An end to voluminous court documents? | Inquirer Business

An end to voluminous court documents? | Inquirer Business

Point of Law

An end to voluminous court documents?

By: Francis Lim

Philippine Daily Inquirer

9:43 pm | Wednesday, August 31st, 2011

In an effort to reduce the judicial and legal systems’ impact on the environment, and make better use of scarce court time, the Supreme Court’s subcommittee on the revision of rules of civil procedure approved the Rule for the Efficient Use of Paper and Court Time (Proposed Rule).

The Proposed Rule, which is part of the reform agenda of the Corona Court, will apply to all courts and quasi-judicial bodies.

Efficient use of paper

The report of the subcommittee notes that about 20 trees are cut and 100,000 liters of water, which cannot be reused as it is laden with chemicals, are used per 500 reams of paper.

To achieve the goal of helping save the environment, the Proposed Rule limits the number of pages and copies as well as imposes the format, style and margins for all court-bound papers.

Each court-bound paper should be written on a 13-inch by 8.5-inch white bond paper, in single space, font size 13 or 14, in a font style of the parties’ choice with all its pages numbered. The margin to be maintained by the parties should be a left hand margin of 1.5 inches from the edge, an upper margin of 1.2 inches from the edge, a right hand margin of 1 inch from the edge, and a lower margin of 1 inch from the edge.

If the parties use a paper of sufficient thickness, they have the option of using both sides of the paper, this time observing a margin of 1.5 inches from the edge of both left and right sides. Failure to comply with any of these would merit a carbon penalty of P1,000.

In addition, from the seven and 18 copies of court-bound papers that are currently filed with the Court of Appeals and the Supreme Court, respectively, the number will be reduced to one original and two copies in the Court of Appeals, the Sandiganbayan and the Court of Tax Appeals, and one original and four copies in the Supreme Court. In other courts and quasi-judicial agencies, only one original will be required.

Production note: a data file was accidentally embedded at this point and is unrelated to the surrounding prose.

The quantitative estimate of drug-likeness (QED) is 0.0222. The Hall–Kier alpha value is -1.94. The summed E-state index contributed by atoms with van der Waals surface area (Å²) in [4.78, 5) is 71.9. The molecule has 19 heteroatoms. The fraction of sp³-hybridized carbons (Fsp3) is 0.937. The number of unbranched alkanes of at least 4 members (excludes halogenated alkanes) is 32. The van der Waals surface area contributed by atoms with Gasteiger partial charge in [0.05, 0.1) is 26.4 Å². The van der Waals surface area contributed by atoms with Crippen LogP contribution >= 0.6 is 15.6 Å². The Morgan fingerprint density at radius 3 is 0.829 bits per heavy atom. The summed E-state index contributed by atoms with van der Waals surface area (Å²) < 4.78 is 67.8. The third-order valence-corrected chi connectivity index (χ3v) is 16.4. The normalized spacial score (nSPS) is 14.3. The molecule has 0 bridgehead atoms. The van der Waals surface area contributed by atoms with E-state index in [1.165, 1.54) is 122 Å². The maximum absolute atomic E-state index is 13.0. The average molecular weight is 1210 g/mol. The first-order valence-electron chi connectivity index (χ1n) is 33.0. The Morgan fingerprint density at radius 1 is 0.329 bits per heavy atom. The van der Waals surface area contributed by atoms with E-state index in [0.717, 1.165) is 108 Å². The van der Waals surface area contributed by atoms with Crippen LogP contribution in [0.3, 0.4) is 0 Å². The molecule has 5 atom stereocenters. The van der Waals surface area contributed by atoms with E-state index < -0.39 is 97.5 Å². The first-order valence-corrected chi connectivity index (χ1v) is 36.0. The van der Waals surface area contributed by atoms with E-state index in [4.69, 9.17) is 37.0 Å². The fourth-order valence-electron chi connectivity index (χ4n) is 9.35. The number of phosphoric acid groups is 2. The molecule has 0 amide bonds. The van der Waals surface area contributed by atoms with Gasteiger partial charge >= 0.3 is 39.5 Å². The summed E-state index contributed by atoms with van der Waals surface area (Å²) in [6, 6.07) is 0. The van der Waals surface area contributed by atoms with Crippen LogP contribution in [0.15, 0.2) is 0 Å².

Annexes will be required to be attached only to the original and one copy in each case. Also, a party will no longer be required to attach all annexes when serving a copy to adverse parties when it can be presumed from the circumstances that such party already has them.

Efficient use of court time

To save on both paper and court time, the Proposed Rule also set

s a limit of 20 pages, including the signature page, for each court-bound paper. The parties may add up to 10 pages of end notes containing citations and authorities.

Compliance with these page restrictions is enforced by way of a carbon penalty and court time charge in the combined amount of P10,000 for every page that exceeds the limits in the Supreme Court; P5,000 in the Court of Appeals, the Sandiganbayan, and the Court of Tax Appeals; and P3,000 in the various trial courts and quasi-judicial bodies.

Any court-bound paper submitted without the payment of penalty and charges will be deemed not filed and will be stricken off the record.


The objectives of the Proposed Rule are laudable. Lawyers these days, on account perhaps of the ease with which research is done through the Internet, have become more verbose in their court submissions than their predecessors. As a result, our courts have virtually become warehouses for tons of documents and one has only to walk though court corridors to realize that they have also become fire hazards.

The Proposed Rule will force lawyers to analyze voluminous materials and distinguish the “essential” from the “non-essential,” instead of merely quoting an amalgamation of cases and doctrines and dumping them on the lap of the court. In the words of the subcommittee, “lawyers should learn how to make their pleadings and papers terse and direct and pruning them of irrelevant and often repetitious statements of facts, issues and arguments.”

Hopefully, we will soon see the end of voluminous court papers and, in the process, the judicial system and legal profession will help “cut the use of excessive quantities of costly paper, save our forest and mitigate the worsening climate changes that the world is experiencing.”

The Proposed Rule is just one of the many steps that the court has taken to help save Mother Earth. Apart from the Rules on Kalikasan, which are now in place, our e-commerce subcommittee has drafted a proposed rule on electronic filing, which is envisioned to do away with paper filings in our courts. We are also working on the rules on electronic notarization. There are issues—both technical and operational—that have to be resolved before e-filing and e-notarization can be adopted as part of our court system. In the meantime, the Proposed Rule is a step toward the right direction.

(The author, formerly the president and CEO of the Philippine Stock Exchange, is now co-managing partner and head of the corporate and special projects department of Accralaw. He may be contacted at
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